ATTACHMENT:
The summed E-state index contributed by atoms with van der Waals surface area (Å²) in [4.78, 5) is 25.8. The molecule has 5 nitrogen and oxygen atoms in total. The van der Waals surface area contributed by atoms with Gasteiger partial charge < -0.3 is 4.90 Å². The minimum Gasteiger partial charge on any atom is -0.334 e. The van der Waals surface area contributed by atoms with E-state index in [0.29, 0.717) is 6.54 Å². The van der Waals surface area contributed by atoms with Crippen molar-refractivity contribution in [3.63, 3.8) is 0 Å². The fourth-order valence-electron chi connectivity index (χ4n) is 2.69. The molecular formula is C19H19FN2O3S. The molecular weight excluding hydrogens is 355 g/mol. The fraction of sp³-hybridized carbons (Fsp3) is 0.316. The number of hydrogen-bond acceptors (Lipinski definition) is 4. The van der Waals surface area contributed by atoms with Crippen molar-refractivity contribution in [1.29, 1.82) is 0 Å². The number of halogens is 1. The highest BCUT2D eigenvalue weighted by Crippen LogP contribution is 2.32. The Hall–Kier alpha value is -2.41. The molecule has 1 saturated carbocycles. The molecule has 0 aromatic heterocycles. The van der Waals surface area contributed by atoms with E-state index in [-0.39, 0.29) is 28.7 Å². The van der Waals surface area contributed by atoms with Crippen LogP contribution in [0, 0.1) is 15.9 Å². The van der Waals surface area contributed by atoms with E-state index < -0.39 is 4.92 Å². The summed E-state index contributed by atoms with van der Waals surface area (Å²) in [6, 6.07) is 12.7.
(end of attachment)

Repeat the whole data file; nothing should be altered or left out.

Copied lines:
The summed E-state index contributed by atoms with van der Waals surface area (Å²) in [4.78, 5) is 25.8. The molecule has 5 nitrogen and oxygen atoms in total. The van der Waals surface area contributed by atoms with Gasteiger partial charge < -0.3 is 4.90 Å². The minimum Gasteiger partial charge on any atom is -0.334 e. The van der Waals surface area contributed by atoms with E-state index in [0.29, 0.717) is 6.54 Å². The van der Waals surface area contributed by atoms with Crippen molar-refractivity contribution in [3.63, 3.8) is 0 Å². The fourth-order valence-electron chi connectivity index (χ4n) is 2.69. The molecular formula is C19H19FN2O3S. The molecular weight excluding hydrogens is 355 g/mol. The fraction of sp³-hybridized carbons (Fsp3) is 0.316. The number of hydrogen-bond acceptors (Lipinski definition) is 4. The van der Waals surface area contributed by atoms with Crippen molar-refractivity contribution in [1.29, 1.82) is 0 Å². The number of halogens is 1. The highest BCUT2D eigenvalue weighted by Crippen LogP contribution is 2.32. The Hall–Kier alpha value is -2.41. The molecule has 1 saturated carbocycles. The molecule has 0 aromatic heterocycles. The van der Waals surface area contributed by atoms with E-state index in [-0.39, 0.29) is 28.7 Å². The van der Waals surface area contributed by atoms with Crippen LogP contribution in [0, 0.1) is 15.9 Å². The van der Waals surface area contributed by atoms with E-state index < -0.39 is 4.92 Å². The summed E-state index contributed by atoms with van der Waals surface area (Å²) in [6, 6.07) is 12.7.